Bomb Corp. is also a game I really like. It’s a puzzle game (I love puzzles) and if you make a mistake you blow up and have to start over. It has been three years and me and a few of my friends still keep trying to beat that last day of the game!
If you’ve never been introduced to a Jackbox Game, there are three that encapsulate the essence of Jackbox:
Fibbage is great for trivia lovers, very easy to get started, and can be played seriously or funnily.
Drawful is great for those looking for a drawing-based game. The prompts are ridiculous and the game really gives you the tools to create something funny.
Everyone suggests Quiplash! Quiplash does a good job of showcasing what makes Jackbox party games so good and at the forefront of creating games for the digital age.
All of these games have sequels too. You can’t go wrong.
It’s funny, when I was living in Boston, all I wanted to do was work at Jackbox. Time goes on, and now I’m in L.A. working at a dream job in my dream industry. I don’t need to work at Jackbox anymore but in some ways, I feel like I achieved that goal of being able to work with and help out a company that I truly admire. I’m so excited to see what cool things are coming next.
Editor’s Note: At the end of the recording, Stad begins to give personalized shout-outs to several Jackbox team members, congratulating them on new babies, life accomplishments, or even really good facial hair styling. It was a wonderful thing to be able to share with the team while we wind down hard work on The Jackbox Party Pack 6. People like Stad are why we put so much passion into our work. Thank you for giving us the motivation to cross that finish line, Stad!
It’s $155 worth of awesome party games and you only have to pay $1 to start unlocking games. Pay $15 or more to receive Party Packs 1-4 and all of our standalone games! Then, add The Jackbox Party Pack 5 to your cart for only $13.99.
Oh, did we mention that part of the proceeds of your purchase supports charity? Each time you purchase games in this bundle, a portion of your purchase supports the St. Jude Children’s Research Hospital and the Make-A-Wish Foundation.
Be sure to follow us on our YouTube and Twitch channels to see recent streams where we play more up-to-date versions of Trivia Murder Party 2 ahead of its release. For the chance to play along, join us live at 3:30 CT on Thursdays and join our Discord to get access to the room code during the stream.
How well do you know your friends? Like, reeeeeeaaaaalllly know them? Could they be hiding something from you? Like, maybe they are allergic to shellfish… or they dream of being in the circus… or they’re actually from outer space and are trying to kill you and the rest of the humans on your ship?!!!
Okay, that last one is unlikely, but it IS the premise to the third game in The Jackbox Party Pack 6: Push The Button!
In Push The Button, you and your friends are minding your own business, just flying through space when suddenly, you discover that your ship has been infiltrated by shape-shifting aliens! The aliens have one goal: take over your ship at any cost.
Fortunately, your helpful AI guide has found a way to (hopefully) detect the aliens; a series of tests that require humans to write or draw responses to challenging prompts or defend their answers to divisive questions.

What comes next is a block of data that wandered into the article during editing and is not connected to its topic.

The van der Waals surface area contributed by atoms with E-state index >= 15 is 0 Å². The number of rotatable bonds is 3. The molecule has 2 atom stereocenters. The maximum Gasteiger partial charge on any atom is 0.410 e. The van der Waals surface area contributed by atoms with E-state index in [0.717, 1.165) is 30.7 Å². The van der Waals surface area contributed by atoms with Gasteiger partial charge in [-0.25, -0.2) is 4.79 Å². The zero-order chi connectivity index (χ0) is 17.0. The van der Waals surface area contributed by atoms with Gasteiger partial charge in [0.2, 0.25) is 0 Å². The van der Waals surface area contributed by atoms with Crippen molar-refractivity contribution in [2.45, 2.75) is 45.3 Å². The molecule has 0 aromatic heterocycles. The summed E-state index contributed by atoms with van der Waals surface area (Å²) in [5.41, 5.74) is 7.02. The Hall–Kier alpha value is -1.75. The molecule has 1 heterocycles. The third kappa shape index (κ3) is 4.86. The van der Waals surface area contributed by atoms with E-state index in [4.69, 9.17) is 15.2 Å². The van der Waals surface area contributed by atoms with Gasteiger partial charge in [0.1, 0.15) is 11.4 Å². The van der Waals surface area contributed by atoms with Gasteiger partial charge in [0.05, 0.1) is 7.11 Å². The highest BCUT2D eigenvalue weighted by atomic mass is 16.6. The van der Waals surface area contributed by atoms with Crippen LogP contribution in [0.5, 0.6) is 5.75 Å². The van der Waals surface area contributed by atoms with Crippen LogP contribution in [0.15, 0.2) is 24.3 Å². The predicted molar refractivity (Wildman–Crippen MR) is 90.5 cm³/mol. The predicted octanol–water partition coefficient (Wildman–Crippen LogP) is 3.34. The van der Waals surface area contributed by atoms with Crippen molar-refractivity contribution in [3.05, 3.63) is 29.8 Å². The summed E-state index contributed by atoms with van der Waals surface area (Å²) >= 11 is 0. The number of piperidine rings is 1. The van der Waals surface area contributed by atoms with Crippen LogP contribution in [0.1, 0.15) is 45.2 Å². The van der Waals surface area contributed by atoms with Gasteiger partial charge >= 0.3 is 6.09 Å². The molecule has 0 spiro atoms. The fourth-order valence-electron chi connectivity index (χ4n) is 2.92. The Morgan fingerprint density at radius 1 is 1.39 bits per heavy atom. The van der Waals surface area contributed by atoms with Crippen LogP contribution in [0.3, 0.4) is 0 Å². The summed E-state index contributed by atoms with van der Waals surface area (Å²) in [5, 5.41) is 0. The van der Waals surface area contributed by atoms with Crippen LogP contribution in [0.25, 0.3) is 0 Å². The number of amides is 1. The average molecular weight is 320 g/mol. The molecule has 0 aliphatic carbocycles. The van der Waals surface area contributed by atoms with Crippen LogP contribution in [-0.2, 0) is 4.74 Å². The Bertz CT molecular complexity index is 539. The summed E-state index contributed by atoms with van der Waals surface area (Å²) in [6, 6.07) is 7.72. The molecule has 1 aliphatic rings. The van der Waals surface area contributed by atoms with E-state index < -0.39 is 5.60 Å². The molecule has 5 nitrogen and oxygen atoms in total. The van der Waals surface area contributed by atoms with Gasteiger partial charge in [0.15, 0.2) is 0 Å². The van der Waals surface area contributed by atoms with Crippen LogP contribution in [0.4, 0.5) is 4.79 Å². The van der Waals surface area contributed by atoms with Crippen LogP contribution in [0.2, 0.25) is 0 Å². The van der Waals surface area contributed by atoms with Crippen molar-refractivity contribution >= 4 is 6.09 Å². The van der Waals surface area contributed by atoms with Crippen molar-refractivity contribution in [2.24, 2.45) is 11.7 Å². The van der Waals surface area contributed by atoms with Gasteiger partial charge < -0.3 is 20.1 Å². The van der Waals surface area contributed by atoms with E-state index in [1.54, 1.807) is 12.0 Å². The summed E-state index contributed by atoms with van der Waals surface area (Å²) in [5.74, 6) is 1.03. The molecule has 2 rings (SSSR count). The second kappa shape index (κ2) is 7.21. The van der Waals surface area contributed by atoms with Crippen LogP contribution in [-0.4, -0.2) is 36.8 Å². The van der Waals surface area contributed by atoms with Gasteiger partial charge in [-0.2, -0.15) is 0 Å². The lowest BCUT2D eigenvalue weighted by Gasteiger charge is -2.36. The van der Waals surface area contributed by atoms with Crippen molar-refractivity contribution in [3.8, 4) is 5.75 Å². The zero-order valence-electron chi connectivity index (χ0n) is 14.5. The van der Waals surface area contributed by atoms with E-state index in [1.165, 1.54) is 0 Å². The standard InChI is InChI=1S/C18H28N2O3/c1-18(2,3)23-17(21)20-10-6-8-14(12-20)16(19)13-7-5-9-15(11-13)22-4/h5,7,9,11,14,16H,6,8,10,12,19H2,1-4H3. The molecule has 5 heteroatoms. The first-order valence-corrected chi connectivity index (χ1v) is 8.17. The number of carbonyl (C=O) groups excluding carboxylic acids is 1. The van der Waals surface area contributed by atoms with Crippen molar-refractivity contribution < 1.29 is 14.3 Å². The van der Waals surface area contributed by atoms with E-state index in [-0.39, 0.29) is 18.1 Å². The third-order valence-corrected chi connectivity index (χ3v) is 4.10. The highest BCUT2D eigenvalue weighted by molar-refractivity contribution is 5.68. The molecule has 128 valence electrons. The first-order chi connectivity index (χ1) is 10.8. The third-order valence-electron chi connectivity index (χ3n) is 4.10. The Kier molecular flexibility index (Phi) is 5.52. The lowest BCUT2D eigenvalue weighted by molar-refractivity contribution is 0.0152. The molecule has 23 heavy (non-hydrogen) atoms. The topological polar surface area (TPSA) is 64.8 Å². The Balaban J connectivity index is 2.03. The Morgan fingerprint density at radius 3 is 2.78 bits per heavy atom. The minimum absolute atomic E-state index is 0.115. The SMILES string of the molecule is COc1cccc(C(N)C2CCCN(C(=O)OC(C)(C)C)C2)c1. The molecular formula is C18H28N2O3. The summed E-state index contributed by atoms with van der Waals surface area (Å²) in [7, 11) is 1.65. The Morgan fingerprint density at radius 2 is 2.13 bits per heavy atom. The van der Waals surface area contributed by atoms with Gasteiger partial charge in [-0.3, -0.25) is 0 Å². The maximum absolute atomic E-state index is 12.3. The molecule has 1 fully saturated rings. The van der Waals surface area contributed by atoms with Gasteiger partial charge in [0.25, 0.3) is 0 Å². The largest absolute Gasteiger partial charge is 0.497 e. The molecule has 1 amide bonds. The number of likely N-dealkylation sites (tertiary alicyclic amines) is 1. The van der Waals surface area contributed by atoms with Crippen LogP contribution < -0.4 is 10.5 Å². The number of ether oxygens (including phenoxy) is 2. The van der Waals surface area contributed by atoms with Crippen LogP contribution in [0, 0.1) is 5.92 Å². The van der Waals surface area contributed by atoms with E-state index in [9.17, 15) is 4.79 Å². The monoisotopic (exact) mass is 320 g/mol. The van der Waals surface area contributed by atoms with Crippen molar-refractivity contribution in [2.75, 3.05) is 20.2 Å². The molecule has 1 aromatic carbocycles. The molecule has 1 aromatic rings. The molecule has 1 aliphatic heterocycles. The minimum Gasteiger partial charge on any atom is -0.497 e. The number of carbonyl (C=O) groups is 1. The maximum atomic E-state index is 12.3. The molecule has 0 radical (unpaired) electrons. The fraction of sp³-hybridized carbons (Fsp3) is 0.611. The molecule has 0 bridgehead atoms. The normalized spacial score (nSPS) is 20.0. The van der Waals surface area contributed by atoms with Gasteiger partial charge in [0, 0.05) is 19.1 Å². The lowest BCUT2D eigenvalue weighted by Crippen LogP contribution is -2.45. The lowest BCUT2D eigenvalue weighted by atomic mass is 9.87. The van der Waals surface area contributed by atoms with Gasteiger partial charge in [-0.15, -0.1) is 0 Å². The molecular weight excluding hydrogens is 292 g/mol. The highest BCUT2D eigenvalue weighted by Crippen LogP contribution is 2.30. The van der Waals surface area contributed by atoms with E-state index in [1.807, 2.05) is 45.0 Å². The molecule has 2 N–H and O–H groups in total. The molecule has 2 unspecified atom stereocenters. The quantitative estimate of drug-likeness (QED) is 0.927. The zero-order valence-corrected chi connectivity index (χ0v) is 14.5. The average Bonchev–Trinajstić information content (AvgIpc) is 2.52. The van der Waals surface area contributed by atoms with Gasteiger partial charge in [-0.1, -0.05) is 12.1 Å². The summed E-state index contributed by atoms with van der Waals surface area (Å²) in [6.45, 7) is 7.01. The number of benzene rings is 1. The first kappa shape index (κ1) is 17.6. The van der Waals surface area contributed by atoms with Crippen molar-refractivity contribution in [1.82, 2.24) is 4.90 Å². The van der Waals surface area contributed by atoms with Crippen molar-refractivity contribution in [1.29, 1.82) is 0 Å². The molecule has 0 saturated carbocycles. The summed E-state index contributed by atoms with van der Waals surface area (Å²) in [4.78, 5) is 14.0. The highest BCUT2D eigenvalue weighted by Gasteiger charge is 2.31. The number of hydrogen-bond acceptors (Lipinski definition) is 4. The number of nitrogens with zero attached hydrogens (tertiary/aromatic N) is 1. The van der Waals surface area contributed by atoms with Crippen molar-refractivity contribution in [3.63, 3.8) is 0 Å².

How does this help you find the aliens? Simple. Take the Drawing Test for example: Humans would receive the prompt “draw a couple in love” while aliens would receive the prompt “draw an elderly couple.” As a result, the drawings will be close but not the same to raise suspicion.
Once you think you’ve figured out who the aliens are, you can PUSH THE BUTTON, which will you allow you to shove the suspected aliens into an airlock and shoot them into the cold void of space.
Sounds easy, right? Oh wait. We forgot to mention the timer. You have to do all of this before the timer runs out or the aliens win. I bet that shut you up. Or knowing the internet, it didn’t.
Push The Button support four to ten players who really like to yell at each other.
When we started releasing images of the dolls of Trivia Murder Party 2, we couldn’t help but notice a House of Darkly tweet around that time teasing a new plush being created featuring a button. Our whole office shared the tweet in Slack wondering, “Could it mean that House of Darkly is creating a plush about The Believer?!” We hoped and crossed our fingers and lo and behold:
This is one of the many reasons why we love House of Darkly so much. You can check out more amazing House of Darkly creations at her website here. Read on to learn more about one of our favorite fans!
When did you first hear about and/or play Jackbox Games?
I started with You Don’t Know Jack (the first one) when it came out; I have a vague memory of seeing a blurb about the game in a magazine, probably MacAddict which I used to read cover-to-cover. I have conferred with my older brother and we’re pretty sure we bought it in an actual brick and mortar store, either Electronics Boutique or CompUSA. I played it pretty compulsively, against him, my mother when we could rope her in, and just solo. None of my classmates knew what I was talking about. I was deeply obsessed (little has changed, including my cries of “argh” when it was going to be a gibberish question).
How have Jackbox Games titles impacted your life?
Honestly? I came to the streams for Seaman nostalgia, and it was a slippery slope from there. But really, Jackbox came back on my radar with gusto because of Hello From the Magic Tavern, though I never forgot about the games. I kept my original CD-ROMs, long past the point where I had a computer that could use them. Cookie’s voice is indelibly burned into my brain.